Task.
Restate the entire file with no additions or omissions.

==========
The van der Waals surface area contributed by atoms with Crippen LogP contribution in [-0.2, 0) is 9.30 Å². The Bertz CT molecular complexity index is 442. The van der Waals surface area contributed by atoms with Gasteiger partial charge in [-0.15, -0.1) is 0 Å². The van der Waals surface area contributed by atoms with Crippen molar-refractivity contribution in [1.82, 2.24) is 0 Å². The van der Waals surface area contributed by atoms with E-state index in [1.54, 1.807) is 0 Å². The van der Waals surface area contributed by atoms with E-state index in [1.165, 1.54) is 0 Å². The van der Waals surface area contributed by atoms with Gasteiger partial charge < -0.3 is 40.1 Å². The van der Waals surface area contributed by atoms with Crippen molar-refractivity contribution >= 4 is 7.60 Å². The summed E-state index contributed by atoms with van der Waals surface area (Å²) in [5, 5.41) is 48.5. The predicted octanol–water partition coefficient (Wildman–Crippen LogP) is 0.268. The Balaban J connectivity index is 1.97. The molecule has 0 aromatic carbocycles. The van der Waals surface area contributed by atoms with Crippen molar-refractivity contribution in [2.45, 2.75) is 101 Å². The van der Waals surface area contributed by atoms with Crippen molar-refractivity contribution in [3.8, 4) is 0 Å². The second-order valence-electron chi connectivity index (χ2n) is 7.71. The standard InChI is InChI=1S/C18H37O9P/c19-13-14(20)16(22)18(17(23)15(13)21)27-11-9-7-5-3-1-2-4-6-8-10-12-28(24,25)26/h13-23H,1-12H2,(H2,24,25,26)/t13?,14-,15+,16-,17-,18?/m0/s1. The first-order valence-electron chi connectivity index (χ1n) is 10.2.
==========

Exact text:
The van der Waals surface area contributed by atoms with Crippen LogP contribution in [-0.2, 0) is 9.30 Å². The Bertz CT molecular complexity index is 442. The van der Waals surface area contributed by atoms with Gasteiger partial charge in [-0.15, -0.1) is 0 Å². The van der Waals surface area contributed by atoms with Crippen molar-refractivity contribution in [1.82, 2.24) is 0 Å². The van der Waals surface area contributed by atoms with E-state index in [1.54, 1.807) is 0 Å². The van der Waals surface area contributed by atoms with E-state index in [1.165, 1.54) is 0 Å². The van der Waals surface area contributed by atoms with Gasteiger partial charge < -0.3 is 40.1 Å². The van der Waals surface area contributed by atoms with Crippen molar-refractivity contribution >= 4 is 7.60 Å². The summed E-state index contributed by atoms with van der Waals surface area (Å²) in [5, 5.41) is 48.5. The predicted octanol–water partition coefficient (Wildman–Crippen LogP) is 0.268. The Balaban J connectivity index is 1.97. The molecule has 0 aromatic carbocycles. The van der Waals surface area contributed by atoms with Crippen molar-refractivity contribution in [2.45, 2.75) is 101 Å². The van der Waals surface area contributed by atoms with Crippen molar-refractivity contribution in [3.8, 4) is 0 Å². The second-order valence-electron chi connectivity index (χ2n) is 7.71. The standard InChI is InChI=1S/C18H37O9P/c19-13-14(20)16(22)18(17(23)15(13)21)27-11-9-7-5-3-1-2-4-6-8-10-12-28(24,25)26/h13-23H,1-12H2,(H2,24,25,26)/t13?,14-,15+,16-,17-,18?/m0/s1. The first-order valence-electron chi connectivity index (χ1n) is 10.2.